Where's the Dream?
Dawn On Arunachala
A Pocketful of Borrowed Beads
Late Night Garage Duty
You Lie In A Hammock
A Swallow that makes Spring
Like a priestess of yore, a spellbound poet worships at the feet of a creative deity and weaves together her words with indelible charcoal that captures the essence of her soul and being.
The poet abhors the pandemonium created by hate speeches reminiscent of Satan’s address of the fallen angels in Milton’s Paradise Lost. He wants to be one among the holy swarm of swallows whose arrival makes Spring.
Swinging a metaphorical hammock, the shadows of leaves weave magic spells on the poet’s face as he waits for the tread of a magical and mystical love. Weary and tired of waiting, the poet likens his wait to a time bomb ticking a stealthy tattoo.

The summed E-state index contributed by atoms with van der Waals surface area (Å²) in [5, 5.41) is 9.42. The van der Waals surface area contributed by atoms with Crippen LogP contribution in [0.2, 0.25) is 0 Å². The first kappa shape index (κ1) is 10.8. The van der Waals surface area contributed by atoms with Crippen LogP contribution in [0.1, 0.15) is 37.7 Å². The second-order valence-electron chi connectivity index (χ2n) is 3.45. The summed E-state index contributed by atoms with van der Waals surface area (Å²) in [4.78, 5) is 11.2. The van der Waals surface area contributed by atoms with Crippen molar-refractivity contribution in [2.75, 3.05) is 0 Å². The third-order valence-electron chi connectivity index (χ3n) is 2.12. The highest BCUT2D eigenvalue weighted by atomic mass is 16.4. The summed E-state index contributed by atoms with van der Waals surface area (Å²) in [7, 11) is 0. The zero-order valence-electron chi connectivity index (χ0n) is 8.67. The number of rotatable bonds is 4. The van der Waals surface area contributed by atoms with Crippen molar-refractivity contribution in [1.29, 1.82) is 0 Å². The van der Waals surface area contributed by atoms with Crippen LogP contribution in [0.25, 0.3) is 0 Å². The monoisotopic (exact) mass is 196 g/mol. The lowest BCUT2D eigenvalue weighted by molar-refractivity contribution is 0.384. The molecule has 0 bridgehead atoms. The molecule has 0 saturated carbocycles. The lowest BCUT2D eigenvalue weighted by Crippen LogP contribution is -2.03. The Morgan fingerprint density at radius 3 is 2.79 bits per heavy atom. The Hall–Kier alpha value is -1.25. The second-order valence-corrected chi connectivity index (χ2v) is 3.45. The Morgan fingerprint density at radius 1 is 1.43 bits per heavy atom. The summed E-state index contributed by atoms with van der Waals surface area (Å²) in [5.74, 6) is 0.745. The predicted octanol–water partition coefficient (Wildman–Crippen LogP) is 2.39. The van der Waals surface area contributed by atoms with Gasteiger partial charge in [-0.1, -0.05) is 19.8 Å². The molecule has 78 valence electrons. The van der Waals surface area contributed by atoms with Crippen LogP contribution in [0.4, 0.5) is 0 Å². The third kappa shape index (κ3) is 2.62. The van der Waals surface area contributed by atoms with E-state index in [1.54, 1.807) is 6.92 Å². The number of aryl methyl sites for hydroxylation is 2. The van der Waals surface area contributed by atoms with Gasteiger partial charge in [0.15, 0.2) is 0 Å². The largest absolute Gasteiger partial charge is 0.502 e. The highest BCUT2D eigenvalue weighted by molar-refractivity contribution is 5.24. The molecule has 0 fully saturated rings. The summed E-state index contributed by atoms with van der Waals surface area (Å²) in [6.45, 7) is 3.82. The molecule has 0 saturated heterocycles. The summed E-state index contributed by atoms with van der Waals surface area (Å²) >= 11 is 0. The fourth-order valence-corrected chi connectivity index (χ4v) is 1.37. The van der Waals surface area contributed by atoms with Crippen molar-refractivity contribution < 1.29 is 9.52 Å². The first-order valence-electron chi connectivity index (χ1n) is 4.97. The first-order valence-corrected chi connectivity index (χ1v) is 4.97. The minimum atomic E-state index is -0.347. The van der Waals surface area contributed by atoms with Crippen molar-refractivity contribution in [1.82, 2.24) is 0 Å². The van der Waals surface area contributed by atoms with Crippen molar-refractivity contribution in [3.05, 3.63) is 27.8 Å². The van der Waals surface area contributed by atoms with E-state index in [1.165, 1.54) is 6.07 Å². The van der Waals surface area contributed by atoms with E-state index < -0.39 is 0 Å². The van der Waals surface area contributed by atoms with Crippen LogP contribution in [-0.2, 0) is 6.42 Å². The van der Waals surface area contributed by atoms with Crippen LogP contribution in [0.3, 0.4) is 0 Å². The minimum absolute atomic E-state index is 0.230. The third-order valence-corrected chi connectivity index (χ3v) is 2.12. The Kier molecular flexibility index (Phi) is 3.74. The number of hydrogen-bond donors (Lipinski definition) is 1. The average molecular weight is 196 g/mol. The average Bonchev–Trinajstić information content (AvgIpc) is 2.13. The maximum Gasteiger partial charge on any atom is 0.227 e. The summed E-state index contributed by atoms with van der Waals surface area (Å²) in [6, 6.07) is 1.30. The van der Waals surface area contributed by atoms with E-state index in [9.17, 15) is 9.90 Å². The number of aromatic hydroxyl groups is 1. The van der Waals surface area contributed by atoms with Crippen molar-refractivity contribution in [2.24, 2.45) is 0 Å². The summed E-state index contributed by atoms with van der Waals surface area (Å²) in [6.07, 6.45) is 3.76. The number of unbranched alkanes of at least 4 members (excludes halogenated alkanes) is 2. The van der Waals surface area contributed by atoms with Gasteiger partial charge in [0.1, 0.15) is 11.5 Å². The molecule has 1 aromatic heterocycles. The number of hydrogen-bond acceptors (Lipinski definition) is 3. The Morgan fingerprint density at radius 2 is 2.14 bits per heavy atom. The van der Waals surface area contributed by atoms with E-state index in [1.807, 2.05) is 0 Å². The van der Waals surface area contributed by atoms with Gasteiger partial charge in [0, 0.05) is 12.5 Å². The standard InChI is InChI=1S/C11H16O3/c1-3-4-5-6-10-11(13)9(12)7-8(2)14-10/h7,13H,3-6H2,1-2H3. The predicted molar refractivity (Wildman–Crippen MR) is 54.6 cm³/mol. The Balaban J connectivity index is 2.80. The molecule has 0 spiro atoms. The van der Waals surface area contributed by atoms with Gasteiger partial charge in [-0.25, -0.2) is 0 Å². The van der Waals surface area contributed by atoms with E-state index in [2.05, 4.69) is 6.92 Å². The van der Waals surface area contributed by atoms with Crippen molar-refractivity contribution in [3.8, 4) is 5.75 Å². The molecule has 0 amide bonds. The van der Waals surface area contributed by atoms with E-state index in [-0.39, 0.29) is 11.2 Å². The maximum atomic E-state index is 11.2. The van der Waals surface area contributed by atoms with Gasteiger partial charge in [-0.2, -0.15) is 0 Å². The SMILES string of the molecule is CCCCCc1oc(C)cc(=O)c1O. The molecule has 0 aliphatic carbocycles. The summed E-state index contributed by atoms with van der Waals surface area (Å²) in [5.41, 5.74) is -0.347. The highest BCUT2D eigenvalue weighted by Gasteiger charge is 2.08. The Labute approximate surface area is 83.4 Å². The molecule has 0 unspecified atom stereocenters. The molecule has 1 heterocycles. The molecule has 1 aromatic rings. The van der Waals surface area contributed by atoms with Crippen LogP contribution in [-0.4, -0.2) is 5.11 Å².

The greasy radio plays golden oldies, as the poet peers into the corpse-like innards of a lawnmower and tries to bring it back to its former working glory. The poet sketches an image of a ‘man on a mission’ doing late night garage duty, in a few deft strokes.
A biblical name, despite its connotations of grace, alienates the poet from the Indianness of her origin.The urge for homecoming, the desire to melt into Sudharma (good morals) becomes a desperate longing.
Fragments of edgy energies, brass singing bowls, chakras, shamans, nests of secrecy are strung together to form a rosary of beads. Will the brutal winter transcend into a regenerating spring? Will the mourners achieve collective healing?
In order to settle a dispute between Brahma, the creator and Vishnu, the preserver, Lord Shiva is said to have manifested as the sacred Arunachala hill. A temple dedicated to lord Shiva stands atop the hill and both look down with supreme indifference at the shenanigans of an ephemeral world.
Our dour-faced scepticism does not acknowledge the magic of gingerbread houses, pumpkin carriages and talking mirrors. In the rat race of adulthood, we have left behind childhood, a precious but abandoned treasure.